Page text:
The gathering scale of the crisis surrounding Rupert Murdoch's media empire alarmed investors and sent News Corporation shares sliding yesterday, as the media mogul prepped for a Parliamentary select committee grilling that could determine his future at the helm of the company.
And last night, the credit rating agency Standard & Poor's piled further pressure on the company, saying it could downgrade News Corp's debt. The company has enough cash coming in to cover financial penalties should investigations on either side of the Atlantic turn up criminal activity, the agency said, but there are potentially bigger implications for News Corp.
"More important in our analysis are the risks to the ongoing business [which] include loss of reputation that alienates current and potential clients; forfeit of important business opportunities, such as closure of a profitable publishing business and abandoning of the company's attempt to take full ownership of the UK's largest pay TV operation; and management distraction," S&P concluded.
Yesterday's 4 per cent share price fall would have been even greater were it not for talk that the crisis would weaken the Murdochs' grip on the company and push News Corp into some shareholder-friendly reforms. The stock is now down 17 per cent since it first emerged that News of the World journalists had hacked into the voicemail of missing teenager Milly Dowler.
James Dix, analyst at the Los Angeles-based investment bank Wedbush, said shareholders are nervous ahead of Parliamentary testimony on the hacking scandal today from Mr Murdoch and his son, James, News Corp's deputy chief operating officer.
"What shareholders are concerned about is what was done by management and when, based on what they knew. Were their inquiries reasonably done, and were they diligent in following up what they learnt? If their answers are reasonable, then that would answer shareholder concerns," said Mr Dix.
US Democrats have threatened Congressional hearings into News Corp's actions, and particularly into an allegation in the Daily Mirror that NOTW journalists tried to hack the phones of 9/11 victims. That claim is the subject of an FBI investigation and politicians have also demanded an inquiry into whether paying bribes to UK police officers constitutes a breach of the US's tough Foreign Corrupt Practices Act.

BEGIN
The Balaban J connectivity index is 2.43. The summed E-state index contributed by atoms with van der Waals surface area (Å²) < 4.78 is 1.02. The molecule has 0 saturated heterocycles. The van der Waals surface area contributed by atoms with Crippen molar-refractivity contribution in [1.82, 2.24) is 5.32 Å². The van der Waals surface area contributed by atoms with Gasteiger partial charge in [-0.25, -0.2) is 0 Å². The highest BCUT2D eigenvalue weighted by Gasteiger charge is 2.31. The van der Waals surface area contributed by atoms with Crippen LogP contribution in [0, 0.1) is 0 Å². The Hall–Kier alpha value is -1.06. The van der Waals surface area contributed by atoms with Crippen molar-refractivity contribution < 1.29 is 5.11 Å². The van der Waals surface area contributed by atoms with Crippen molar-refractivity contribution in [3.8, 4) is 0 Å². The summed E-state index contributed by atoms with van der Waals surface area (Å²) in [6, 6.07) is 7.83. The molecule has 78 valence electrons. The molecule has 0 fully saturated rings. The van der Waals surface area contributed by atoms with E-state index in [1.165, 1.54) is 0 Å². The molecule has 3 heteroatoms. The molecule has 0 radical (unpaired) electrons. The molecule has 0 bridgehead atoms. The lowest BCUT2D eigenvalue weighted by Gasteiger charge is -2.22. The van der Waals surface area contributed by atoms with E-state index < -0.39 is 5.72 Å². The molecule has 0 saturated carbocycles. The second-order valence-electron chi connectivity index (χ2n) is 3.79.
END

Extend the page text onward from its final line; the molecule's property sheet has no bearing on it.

An editorial in the Murdoch-owned Wall Street Journal, accusing rival media groups of "schadenfreude so thick you can't cut it with a chainsaw", increased the sense that the publicity of the scandal will infect other News Corp properties. The company owns Fox News, the right-wing cable channel, and Twentieth Century Fox movie studios, among scores of US brands.
The future of the Murdoch family's control over News Corp has become a topic of debate on Wall Street. Mr Murdoch has not appeared on conference calls with analysts for several months, and there have been rumours that, now aged 80, he is not as well able to concentrate as he once was – another reason his performance in front of MPs today will be closely scrutinised by investors.
Analysts have also pointed to a "Murdoch discount" that explains why News Corp shares have long traded at a lower valuation than peers in the media sector such as Disney and Viacom. Rivals do not have investments in the troubled newspaper industry, which is where Mr Murdoch's emotional attachment remains.
Investment manager Don Yacktman, whose $5.4bn Yacktman Fund is a News Corp shareholder, told Bloomberg News: "Mr Murdoch is going to do what Mr Murdoch chooses to do, unless he is forced to do something else. If he stepped down, probably the stock price would go up, because there's a Murdoch discount."Reuse content